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Covid-19 has had a huge effect on the amount of content that we consume. Some see this is an opportunity for becoming more influential. But becoming an influencer in itself should not be the ultimate goal.
Influencerė
Influencerė
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Covid-19 is the perfect storm for an explosion of content. We’re in the middle of a pandemic that has resulted in unprecedented measures across the globe with a real impact on our physical, mental and economic well-being. It’s an uncertain time, which means people will naturally gravitate to seeking advice and other useful information.

We’re also locked down at home in a digital age in which we can easily communicate across a number of different channels and consume information in various formats across different devices. Thanks to that, many of us can even work remotely relatively well. But the massive amount of people shifting to remote work all at once brings unprecedented challenges.

We’ve become good at measuring and quantifying what we can do on the internet, and we have the right platforms to do that. Businesses are equipped with digital marketing capabilities that enable them to plan and execute online campaigns that can measure a number of metrics and help them get a return on investment.

It’s no surprise then, that since the start of the global pandemic, content creators have ramped up their activity. New content creators have emerged. In theory, there’s no better time to demonstrate leadership than during a crisis. Especially in business, being candid and transparent about the challenges of Covid-19 and sharing a candid, honest experience of overcoming them can prove an invaluable lesson to fellow entrepreneurs looking for actionable advice.

The problem is that in practice many are turning to content creation for the sake of it, with little long-term value added for both sides of the screen. The rise of the influencer in the digital marketing world has created the perception that becoming an influencer can and should be an end goal in itself. And this is visible beyond the realm of Instagram. Many have no real understanding of what it means to be one, but strive to amass the largest possible following.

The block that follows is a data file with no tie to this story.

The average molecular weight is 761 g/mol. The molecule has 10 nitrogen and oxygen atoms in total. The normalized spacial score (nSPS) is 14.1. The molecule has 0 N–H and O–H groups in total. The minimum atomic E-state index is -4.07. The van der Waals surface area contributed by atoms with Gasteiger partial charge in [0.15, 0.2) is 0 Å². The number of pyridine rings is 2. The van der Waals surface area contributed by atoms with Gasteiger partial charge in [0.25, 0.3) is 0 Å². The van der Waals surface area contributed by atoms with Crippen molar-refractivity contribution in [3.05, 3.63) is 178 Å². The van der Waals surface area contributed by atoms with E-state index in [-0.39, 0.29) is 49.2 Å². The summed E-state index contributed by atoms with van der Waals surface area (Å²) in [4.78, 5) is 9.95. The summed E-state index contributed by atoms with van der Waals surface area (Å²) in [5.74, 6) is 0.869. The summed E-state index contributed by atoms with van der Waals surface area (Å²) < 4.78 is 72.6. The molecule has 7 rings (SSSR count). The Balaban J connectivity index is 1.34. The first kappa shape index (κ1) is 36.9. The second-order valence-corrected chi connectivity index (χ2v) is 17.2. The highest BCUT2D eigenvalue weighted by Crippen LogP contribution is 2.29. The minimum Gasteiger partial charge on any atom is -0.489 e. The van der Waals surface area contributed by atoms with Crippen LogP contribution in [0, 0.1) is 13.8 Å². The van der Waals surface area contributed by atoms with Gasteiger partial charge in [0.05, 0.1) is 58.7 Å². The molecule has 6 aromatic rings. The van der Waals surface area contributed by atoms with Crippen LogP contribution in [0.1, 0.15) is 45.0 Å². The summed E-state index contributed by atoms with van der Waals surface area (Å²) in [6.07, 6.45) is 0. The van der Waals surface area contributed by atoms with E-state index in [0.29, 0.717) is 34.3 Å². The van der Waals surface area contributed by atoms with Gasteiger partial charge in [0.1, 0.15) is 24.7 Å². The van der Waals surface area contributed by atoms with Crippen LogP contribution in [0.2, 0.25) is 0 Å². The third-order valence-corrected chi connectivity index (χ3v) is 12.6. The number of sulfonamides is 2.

If we step back and look into the meaning of the word “influencer” we find that it’s actually a very general term. Merriam-Webster defines it as “power of producing an effect without apparent exertion of force”. A dictionary definition suggests everyone is an influencer to a certain extent. To understand who is most influential, Onalytica, the company providing one of the leading influencer marketing solutions, looks at three core areas when analysing influencers: expertise, content creation and influence. To clarify, they see influence as chiefly the measurement of relevance, resonance, authority and reach.

It’s clear that quantitative reach is not the only factor defining an influencer. It’s more complicated than that. In fact, Klout, one of the early pioneers of scoring of online influence, suggested 16 types of influencers based on different traits. It’s not within the remit of this article to go through all possible types of influencers, nor comment on the existing classifications. However, it’s clear that the way in which we use the term has to change. We need to be more precise and we need to be more strategic.

As PR practitioners, we can shed light into one type of influencer our discipline is well acquainted with, the thought leader. PRs typically work closely with company leaders to help them become thought leaders and exercise thought leadership. Why? If done right, thought leadership creates enormous value for audiences. This is evidenced by the fact journalists are also fans of thought leadership and themselves create content based on it.

Not everyone can be a thought leader, though. And it’s also not something that can happen overnight. Thought leaders will have spent a significant amount of time within a certain industry bringing about innovation or change. For them, their ideas and the attempt to turn vision into reality are the priority. Not the logistics of how to best spread those ideas. Their reputation and expertise precede them and means they don’t rely on social engineering tactics. In fact, other members of the industry will be naturally drawn to try and help them amplify their message. For instance, at events where the forefront of their industries are discussed, or in the media, where the leading journalists will seek their commentary on news and issues.

When thought leaders produce content for audiences, it is with the objective of inspiring others, fomenting dialogue and creating opportunities for further change and innovation, rather than influence purchase decisions. Thought leaders are opinionated and have a vision, which is why their content is unique and original.

Thought leaders are not an online-only phenomenon. And they are not a marketing-only phenomenon. They live and breathe thought leadership and the content that goes out is only the tip of the iceberg. Those in a position to exercise thought leadership should consider offering actual actionable advice. In times of Covid-19, transparency and honesty with regards to how relevant challenges are affronted or solved can be one of the most valuable thought leadership tactics.

Yes, creating more content in a time when people are consuming more seems like a good idea. Taking the opportunity to become more influential is as well. But not blindly. The more serious the aspiration, the more strategic and planned the approach should be. In the case of thought leadership, it’s also a question of feasibility. It might be that before getting there, the right conditions need to be created and other things should take priority.


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